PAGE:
In the last decade I've been a CEO to a very technological company and then the security product manager of Magic Leap that acquired us in 2016, in both cases I had to supervise engineering efforts and I found out I have passion to management too. Today, as an angel investor, entrepreneur and mentor, I hope my experience can help others. Here are some thoughts regarding engineering management position and more.
The VP of R&D is responsible* to deliver a working** product***.
*Responsibility by role, and done by managing the R&D team.
** Working by doing tests that either humans or machines run and results prove objectively that all features and test cases are successful.
*** Product is defined as the standard of minimum work done and maximum throughput and impact for your customers, focusing 6 months ahead only. (Everything else is either a lie given reality’s uncertainty or a miserable attempt to die without acknowledging so, unless your startup competes in an existing product/market).
One has to remember that the role of a VPR&D is a management role first, that happens to be in the technology domain.
Your previous life as an engineer is your worst enemy. Your old thought processes are mostly irrelevant. Evolve or die.
The values of the RnD organization are:
- On-time delivery
- Short term focus
- Technological debt
- Work life balance
A value is a compass of when one has a dilemma and needs to choose how to move forward.
Some values could also be of the company’s values too. That’s perfectly alright and even aligns the sub organization with the company.
By being professionals we want to bring the highest industry standards to our daily work life. If it’s infrastructure we use or technologies we employ. Eg working with Jira and Confluence, the level of documentation expected from employees. Whether everything is peer code reviewed or fully documented as a book, the process of pushing code and working with code versioning, coding guidelines, etc. Basically, anything you choose it to be, instead of just “going with the flow” unconsciously which is unacceptable in this regard (Eg everybody uses X so I use X too in my new startup, but think Why first). In management, the way I see it everything should be minded even the most obvious things.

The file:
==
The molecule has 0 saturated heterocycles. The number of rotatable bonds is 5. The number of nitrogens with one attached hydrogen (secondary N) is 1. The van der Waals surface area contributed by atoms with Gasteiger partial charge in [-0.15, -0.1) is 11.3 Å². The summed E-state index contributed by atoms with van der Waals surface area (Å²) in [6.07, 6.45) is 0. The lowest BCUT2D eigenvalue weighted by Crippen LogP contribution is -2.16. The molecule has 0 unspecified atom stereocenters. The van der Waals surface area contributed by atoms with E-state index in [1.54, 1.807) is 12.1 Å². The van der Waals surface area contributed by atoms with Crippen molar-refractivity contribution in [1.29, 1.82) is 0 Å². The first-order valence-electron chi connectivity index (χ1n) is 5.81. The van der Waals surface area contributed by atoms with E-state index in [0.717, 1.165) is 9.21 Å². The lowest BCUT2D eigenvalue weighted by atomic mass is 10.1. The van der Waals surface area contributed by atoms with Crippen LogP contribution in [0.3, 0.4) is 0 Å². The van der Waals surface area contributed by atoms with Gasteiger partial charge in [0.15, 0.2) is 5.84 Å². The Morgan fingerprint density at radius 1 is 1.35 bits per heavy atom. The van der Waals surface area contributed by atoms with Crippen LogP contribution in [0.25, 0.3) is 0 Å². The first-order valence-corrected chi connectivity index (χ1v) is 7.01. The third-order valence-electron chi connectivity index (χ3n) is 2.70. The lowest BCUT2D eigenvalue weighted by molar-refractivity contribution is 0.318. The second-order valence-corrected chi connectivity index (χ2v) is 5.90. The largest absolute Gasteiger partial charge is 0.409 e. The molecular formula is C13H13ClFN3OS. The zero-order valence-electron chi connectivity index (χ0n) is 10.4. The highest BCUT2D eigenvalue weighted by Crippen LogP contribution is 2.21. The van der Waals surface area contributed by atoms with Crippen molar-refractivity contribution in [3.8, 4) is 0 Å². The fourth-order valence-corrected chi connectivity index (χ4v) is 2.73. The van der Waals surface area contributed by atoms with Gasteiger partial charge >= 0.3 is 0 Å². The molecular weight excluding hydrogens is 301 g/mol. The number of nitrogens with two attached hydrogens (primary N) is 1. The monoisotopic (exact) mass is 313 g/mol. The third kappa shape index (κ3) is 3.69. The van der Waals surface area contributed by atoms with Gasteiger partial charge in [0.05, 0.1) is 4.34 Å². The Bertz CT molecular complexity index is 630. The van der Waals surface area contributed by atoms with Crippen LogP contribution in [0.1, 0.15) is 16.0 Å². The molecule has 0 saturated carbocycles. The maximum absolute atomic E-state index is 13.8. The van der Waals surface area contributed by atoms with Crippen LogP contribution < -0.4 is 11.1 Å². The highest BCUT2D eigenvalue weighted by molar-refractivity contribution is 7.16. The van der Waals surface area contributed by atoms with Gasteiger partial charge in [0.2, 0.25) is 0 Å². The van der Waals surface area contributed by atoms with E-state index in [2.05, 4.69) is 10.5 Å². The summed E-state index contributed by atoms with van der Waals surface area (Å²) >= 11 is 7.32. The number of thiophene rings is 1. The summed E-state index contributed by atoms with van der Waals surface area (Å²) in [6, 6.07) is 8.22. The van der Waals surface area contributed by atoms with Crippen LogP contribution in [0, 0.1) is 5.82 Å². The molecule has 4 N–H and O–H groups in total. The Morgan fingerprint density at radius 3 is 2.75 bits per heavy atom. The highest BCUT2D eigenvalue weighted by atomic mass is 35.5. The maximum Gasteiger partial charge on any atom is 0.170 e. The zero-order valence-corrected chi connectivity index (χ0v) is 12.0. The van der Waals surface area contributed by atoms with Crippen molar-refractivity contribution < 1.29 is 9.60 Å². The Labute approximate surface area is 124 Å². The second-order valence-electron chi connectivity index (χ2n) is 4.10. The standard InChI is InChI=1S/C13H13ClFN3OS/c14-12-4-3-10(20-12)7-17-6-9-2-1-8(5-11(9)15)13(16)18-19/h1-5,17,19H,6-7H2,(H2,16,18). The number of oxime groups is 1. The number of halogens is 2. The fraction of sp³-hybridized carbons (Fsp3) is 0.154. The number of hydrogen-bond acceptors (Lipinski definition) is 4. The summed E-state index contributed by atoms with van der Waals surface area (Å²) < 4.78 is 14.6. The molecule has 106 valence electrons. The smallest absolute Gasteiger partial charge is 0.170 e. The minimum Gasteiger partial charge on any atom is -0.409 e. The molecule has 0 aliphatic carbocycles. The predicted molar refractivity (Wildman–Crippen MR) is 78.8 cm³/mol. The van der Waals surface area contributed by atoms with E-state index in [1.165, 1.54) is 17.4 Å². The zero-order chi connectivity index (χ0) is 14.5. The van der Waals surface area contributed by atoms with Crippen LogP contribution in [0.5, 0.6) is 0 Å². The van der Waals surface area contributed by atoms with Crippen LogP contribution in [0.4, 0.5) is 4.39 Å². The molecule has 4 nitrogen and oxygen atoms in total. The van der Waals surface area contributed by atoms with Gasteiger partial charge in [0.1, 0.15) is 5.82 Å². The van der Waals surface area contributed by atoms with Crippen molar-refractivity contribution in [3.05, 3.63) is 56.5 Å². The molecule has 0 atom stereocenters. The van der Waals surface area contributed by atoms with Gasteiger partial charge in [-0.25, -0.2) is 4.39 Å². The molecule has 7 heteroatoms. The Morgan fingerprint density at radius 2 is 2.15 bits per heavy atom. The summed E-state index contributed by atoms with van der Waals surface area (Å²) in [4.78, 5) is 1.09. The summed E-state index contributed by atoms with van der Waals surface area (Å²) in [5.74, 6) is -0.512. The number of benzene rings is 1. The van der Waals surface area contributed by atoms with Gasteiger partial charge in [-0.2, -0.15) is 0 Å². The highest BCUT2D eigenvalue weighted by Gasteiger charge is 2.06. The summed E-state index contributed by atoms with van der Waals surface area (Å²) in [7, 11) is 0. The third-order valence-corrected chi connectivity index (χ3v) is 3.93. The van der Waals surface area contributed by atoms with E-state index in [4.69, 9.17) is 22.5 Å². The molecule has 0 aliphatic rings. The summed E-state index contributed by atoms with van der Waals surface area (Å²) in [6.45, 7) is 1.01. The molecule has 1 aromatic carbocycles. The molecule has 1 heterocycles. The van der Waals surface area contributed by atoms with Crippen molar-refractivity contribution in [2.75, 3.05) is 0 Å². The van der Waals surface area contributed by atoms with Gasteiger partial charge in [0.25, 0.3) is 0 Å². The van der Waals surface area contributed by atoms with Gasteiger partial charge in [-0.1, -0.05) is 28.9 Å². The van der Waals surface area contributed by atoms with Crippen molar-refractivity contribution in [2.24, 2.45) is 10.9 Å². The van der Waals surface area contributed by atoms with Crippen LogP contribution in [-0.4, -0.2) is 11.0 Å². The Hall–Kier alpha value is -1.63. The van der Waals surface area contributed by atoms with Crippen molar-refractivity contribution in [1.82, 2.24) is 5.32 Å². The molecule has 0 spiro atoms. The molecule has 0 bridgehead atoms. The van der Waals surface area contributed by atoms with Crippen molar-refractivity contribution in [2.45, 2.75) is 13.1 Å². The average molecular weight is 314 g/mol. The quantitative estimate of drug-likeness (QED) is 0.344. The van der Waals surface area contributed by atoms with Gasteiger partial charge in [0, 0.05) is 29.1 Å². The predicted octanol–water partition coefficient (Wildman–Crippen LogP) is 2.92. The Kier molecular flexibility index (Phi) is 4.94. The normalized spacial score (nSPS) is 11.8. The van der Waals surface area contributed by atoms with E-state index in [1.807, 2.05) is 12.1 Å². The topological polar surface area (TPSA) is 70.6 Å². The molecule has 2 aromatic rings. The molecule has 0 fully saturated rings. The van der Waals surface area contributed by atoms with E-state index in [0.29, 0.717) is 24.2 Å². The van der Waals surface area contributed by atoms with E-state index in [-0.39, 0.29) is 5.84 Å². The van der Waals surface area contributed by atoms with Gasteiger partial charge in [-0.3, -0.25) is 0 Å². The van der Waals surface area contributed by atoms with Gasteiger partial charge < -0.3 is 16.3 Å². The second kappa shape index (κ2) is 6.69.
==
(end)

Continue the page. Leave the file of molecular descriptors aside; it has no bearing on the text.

Cooperation is the understanding that communication is key for a successful team work. It could be that if someone emailed you, the first thing you do is to unblock them by emailing back with a "good" response, instead of waiting to the end of the day. To strive to keep emails short and precise. To keep everybody in sync about your work and status. To help others in need. To set expectations of requirements and results with everyone you work with. Keep decisions visible and transparent, so people are more aligned with your ways. Unfortunately, most organizations fail with this value too much.
On-time delivery is a key to a whole successful company. If the company can’t trust the R&D (or any other office for that matter) to deliver on time the company can’t function well. This is critical for building trust between the employees of the R&D organization and the rest of the company. Managing a tasks-list as precise as possible and keep tracking all tasks on a daily(!) basis is a must. If you're too lazy breaking down tasks, or don't educate your employees on raising red flags, for example, you're going to miss milestones.